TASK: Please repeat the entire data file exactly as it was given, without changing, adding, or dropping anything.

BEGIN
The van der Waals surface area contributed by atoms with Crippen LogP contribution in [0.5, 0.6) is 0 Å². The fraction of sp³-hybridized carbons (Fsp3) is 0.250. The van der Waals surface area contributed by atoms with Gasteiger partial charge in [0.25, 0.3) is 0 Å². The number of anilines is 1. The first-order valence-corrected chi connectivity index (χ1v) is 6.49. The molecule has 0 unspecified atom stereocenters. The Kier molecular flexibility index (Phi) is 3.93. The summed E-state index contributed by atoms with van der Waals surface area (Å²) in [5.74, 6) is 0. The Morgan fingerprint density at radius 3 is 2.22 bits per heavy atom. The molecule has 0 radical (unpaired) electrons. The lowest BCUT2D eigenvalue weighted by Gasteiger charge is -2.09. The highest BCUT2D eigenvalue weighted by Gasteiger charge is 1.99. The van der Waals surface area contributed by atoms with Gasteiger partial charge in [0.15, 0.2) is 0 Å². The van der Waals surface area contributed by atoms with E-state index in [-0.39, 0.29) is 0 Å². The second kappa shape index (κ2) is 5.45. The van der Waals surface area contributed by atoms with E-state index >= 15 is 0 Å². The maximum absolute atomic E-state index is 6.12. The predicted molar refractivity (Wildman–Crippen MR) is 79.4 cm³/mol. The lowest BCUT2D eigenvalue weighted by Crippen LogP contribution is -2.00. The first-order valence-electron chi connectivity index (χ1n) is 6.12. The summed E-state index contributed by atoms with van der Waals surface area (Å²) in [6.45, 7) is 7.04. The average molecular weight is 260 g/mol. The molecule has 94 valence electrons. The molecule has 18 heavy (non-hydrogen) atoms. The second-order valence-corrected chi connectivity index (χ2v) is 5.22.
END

The van der Waals surface area contributed by atoms with Crippen LogP contribution in [0.5, 0.6) is 0 Å². The fraction of sp³-hybridized carbons (Fsp3) is 0.250. The van der Waals surface area contributed by atoms with Gasteiger partial charge in [0.25, 0.3) is 0 Å². The number of anilines is 1. The first-order valence-corrected chi connectivity index (χ1v) is 6.49. The molecule has 0 unspecified atom stereocenters. The Kier molecular flexibility index (Phi) is 3.93. The summed E-state index contributed by atoms with van der Waals surface area (Å²) in [5.74, 6) is 0. The Morgan fingerprint density at radius 3 is 2.22 bits per heavy atom. The molecule has 0 radical (unpaired) electrons. The lowest BCUT2D eigenvalue weighted by Gasteiger charge is -2.09. The highest BCUT2D eigenvalue weighted by Gasteiger charge is 1.99. The van der Waals surface area contributed by atoms with Gasteiger partial charge in [0.15, 0.2) is 0 Å². The van der Waals surface area contributed by atoms with E-state index in [-0.39, 0.29) is 0 Å². The second kappa shape index (κ2) is 5.45. The van der Waals surface area contributed by atoms with E-state index >= 15 is 0 Å². The maximum absolute atomic E-state index is 6.12. The predicted molar refractivity (Wildman–Crippen MR) is 79.4 cm³/mol. The lowest BCUT2D eigenvalue weighted by Crippen LogP contribution is -2.00. The first-order valence-electron chi connectivity index (χ1n) is 6.12. The summed E-state index contributed by atoms with van der Waals surface area (Å²) in [6.45, 7) is 7.04. The average molecular weight is 260 g/mol. The molecule has 94 valence electrons. The molecule has 18 heavy (non-hydrogen) atoms. The second-order valence-corrected chi connectivity index (χ2v) is 5.22.